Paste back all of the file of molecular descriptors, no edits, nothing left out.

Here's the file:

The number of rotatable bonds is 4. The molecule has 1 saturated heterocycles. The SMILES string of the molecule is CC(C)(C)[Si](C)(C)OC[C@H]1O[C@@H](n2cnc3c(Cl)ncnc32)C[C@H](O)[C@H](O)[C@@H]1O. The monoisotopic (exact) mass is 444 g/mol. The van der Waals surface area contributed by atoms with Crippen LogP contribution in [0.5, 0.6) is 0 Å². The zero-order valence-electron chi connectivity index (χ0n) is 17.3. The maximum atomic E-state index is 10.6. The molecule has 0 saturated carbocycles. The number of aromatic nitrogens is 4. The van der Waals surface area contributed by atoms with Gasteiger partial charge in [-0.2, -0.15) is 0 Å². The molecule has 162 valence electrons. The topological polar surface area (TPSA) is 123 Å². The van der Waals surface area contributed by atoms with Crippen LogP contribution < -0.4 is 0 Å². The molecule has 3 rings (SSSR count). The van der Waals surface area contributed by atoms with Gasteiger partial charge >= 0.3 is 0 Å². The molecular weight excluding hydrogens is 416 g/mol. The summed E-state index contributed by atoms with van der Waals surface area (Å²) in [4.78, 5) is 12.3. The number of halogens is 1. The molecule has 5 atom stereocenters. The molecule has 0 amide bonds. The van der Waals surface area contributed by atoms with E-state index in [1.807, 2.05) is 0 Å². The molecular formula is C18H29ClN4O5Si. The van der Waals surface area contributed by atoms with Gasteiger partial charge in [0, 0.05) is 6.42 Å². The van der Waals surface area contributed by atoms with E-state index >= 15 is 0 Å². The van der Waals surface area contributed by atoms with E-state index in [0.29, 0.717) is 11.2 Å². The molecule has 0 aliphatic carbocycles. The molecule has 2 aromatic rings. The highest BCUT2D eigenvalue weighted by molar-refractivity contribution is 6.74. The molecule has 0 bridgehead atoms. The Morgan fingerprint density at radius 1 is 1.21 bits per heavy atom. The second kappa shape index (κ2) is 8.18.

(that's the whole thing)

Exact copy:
The number of rotatable bonds is 4. The molecule has 1 saturated heterocycles. The SMILES string of the molecule is CC(C)(C)[Si](C)(C)OC[C@H]1O[C@@H](n2cnc3c(Cl)ncnc32)C[C@H](O)[C@H](O)[C@@H]1O. The monoisotopic (exact) mass is 444 g/mol. The van der Waals surface area contributed by atoms with Crippen LogP contribution in [0.5, 0.6) is 0 Å². The zero-order valence-electron chi connectivity index (χ0n) is 17.3. The maximum atomic E-state index is 10.6. The molecule has 0 saturated carbocycles. The number of aromatic nitrogens is 4. The van der Waals surface area contributed by atoms with Gasteiger partial charge in [-0.2, -0.15) is 0 Å². The molecule has 162 valence electrons. The topological polar surface area (TPSA) is 123 Å². The van der Waals surface area contributed by atoms with Crippen LogP contribution < -0.4 is 0 Å². The molecule has 3 rings (SSSR count). The van der Waals surface area contributed by atoms with Gasteiger partial charge >= 0.3 is 0 Å². The molecular weight excluding hydrogens is 416 g/mol. The summed E-state index contributed by atoms with van der Waals surface area (Å²) in [4.78, 5) is 12.3. The number of halogens is 1. The molecule has 5 atom stereocenters. The molecule has 0 amide bonds. The van der Waals surface area contributed by atoms with E-state index in [1.807, 2.05) is 0 Å². The molecular formula is C18H29ClN4O5Si. The van der Waals surface area contributed by atoms with Gasteiger partial charge in [0, 0.05) is 6.42 Å². The van der Waals surface area contributed by atoms with E-state index >= 15 is 0 Å². The van der Waals surface area contributed by atoms with E-state index in [0.29, 0.717) is 11.2 Å². The molecule has 0 aliphatic carbocycles. The molecule has 2 aromatic rings. The highest BCUT2D eigenvalue weighted by molar-refractivity contribution is 6.74. The molecule has 0 bridgehead atoms. The Morgan fingerprint density at radius 1 is 1.21 bits per heavy atom. The second kappa shape index (κ2) is 8.18.